Teixeira put up three straight years of 140+ wRC+ from ages 27-29, then went 128, 124, 116. He is at 120 this year. Murray went 153, 150, 145 from 27-29, then dropped, but had a very up and down end to his career – 136, 119, 134, 111, 156, 101, 114, 109, 81, 128, 85, 56.

Teixeira is still playing (and playing relatively well, when healthy) at age 34; Murray played through his age 41 season and was effective through 39.

None of this, however, accounts for Fielder’s injury. Having vertebrae fused is no small matter, and while Peyton Manning seems to have recovered well, Fielder is facing a relatively unique situation. The problem is, that could be good or bad.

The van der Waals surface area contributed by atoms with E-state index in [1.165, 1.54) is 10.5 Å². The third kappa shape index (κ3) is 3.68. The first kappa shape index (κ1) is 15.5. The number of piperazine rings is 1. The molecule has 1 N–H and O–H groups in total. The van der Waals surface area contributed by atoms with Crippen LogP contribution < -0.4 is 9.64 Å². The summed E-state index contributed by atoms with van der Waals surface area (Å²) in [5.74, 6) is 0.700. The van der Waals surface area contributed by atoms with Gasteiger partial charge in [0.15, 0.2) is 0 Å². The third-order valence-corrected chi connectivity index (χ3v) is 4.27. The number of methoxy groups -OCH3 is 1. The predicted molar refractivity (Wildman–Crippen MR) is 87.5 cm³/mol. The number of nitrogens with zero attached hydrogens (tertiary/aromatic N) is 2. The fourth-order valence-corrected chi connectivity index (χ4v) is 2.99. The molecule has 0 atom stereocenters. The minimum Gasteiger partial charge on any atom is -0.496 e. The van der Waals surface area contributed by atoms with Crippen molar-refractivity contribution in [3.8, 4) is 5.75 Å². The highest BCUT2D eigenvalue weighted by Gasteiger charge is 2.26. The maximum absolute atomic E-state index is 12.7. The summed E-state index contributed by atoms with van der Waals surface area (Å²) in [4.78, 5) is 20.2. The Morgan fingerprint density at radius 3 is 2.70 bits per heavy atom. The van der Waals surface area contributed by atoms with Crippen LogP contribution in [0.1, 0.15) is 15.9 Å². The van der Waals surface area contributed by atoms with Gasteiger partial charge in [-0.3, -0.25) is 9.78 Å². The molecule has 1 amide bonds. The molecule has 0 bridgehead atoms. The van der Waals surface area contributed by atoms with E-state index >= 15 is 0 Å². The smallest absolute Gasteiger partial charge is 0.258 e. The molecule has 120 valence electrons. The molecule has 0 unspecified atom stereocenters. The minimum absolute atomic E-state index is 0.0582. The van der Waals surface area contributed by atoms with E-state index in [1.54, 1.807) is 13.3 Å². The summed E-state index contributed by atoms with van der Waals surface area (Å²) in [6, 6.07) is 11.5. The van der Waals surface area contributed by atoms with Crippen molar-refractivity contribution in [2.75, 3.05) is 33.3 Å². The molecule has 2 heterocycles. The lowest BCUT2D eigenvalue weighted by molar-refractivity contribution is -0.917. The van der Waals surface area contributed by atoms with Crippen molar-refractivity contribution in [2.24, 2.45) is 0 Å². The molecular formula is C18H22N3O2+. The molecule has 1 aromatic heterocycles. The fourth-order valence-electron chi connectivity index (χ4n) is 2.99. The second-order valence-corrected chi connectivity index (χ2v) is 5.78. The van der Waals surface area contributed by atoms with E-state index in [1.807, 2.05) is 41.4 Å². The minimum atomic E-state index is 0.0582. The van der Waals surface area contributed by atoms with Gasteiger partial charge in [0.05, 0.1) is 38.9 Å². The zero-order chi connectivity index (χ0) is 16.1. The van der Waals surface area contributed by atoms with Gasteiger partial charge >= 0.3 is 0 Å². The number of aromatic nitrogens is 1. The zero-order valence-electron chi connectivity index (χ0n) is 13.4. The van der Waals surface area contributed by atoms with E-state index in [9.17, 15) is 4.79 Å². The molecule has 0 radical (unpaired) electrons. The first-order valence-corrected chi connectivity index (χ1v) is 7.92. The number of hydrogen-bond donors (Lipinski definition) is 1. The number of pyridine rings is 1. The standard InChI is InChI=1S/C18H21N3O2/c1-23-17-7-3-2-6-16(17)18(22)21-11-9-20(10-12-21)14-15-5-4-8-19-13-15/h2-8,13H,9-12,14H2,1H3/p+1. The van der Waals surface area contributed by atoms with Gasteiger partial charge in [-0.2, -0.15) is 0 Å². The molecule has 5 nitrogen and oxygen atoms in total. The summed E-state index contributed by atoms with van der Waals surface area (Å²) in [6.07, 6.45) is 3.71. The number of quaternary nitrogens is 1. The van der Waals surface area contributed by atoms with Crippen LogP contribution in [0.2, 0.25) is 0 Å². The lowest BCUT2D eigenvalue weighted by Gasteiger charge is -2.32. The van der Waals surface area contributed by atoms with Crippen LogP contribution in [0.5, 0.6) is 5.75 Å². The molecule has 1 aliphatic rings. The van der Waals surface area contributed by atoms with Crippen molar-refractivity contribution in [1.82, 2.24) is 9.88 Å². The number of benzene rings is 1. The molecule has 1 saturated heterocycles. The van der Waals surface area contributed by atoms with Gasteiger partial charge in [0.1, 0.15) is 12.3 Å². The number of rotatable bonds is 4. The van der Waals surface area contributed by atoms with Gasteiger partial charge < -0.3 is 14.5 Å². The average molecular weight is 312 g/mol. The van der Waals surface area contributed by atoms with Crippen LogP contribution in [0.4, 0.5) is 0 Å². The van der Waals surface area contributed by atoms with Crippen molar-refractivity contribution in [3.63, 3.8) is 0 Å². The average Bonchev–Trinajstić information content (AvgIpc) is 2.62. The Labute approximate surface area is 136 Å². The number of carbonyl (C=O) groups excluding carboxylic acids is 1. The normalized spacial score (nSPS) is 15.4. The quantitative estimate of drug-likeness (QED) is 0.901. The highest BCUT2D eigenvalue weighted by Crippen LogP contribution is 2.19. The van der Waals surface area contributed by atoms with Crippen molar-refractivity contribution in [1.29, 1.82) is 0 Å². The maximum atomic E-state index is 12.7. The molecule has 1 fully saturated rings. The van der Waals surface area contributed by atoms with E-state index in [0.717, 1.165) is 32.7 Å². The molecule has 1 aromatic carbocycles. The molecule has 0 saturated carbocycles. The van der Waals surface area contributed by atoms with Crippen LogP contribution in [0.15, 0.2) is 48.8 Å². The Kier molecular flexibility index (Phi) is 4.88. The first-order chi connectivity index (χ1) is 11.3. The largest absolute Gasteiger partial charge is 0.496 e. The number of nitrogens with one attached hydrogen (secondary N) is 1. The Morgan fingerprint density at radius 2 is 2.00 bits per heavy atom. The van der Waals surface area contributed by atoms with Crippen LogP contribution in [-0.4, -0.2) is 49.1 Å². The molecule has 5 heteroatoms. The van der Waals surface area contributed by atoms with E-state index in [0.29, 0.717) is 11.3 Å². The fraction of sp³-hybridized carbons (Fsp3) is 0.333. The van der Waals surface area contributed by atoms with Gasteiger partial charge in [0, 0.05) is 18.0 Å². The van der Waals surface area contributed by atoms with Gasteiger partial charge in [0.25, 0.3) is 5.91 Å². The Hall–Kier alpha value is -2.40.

Fielder’s body has always concerned scouts, and while he has always been durable, a 31 year old 1B with his body type could, now having missed practically a full season and dealing with a unique neck injury could be a recipe for disaster.

On the other hand, the recovery from this particular surgery shouldn’t be too problematic and the injury was causing pain and weakness in his shoulder – the type of thing that could easily impact line drive rates, power numbers, and more.

All of which is to say, if you target Fielder, you may be getting a rejuvenated, mashing 1B capable of hitting 50 HR in his new bandbox of a home stadium…or you might be getting damaged goods on his last legs.

My advice is to acquire him, cautiously. If you can pick him up as a waiver acquisition at a discounted price, go for it. The cost is only a roster spot (maybe not even that – he is on the 60-day DL so he won’t impact your roster in ottoneu leagues) and dropping your least valuable player.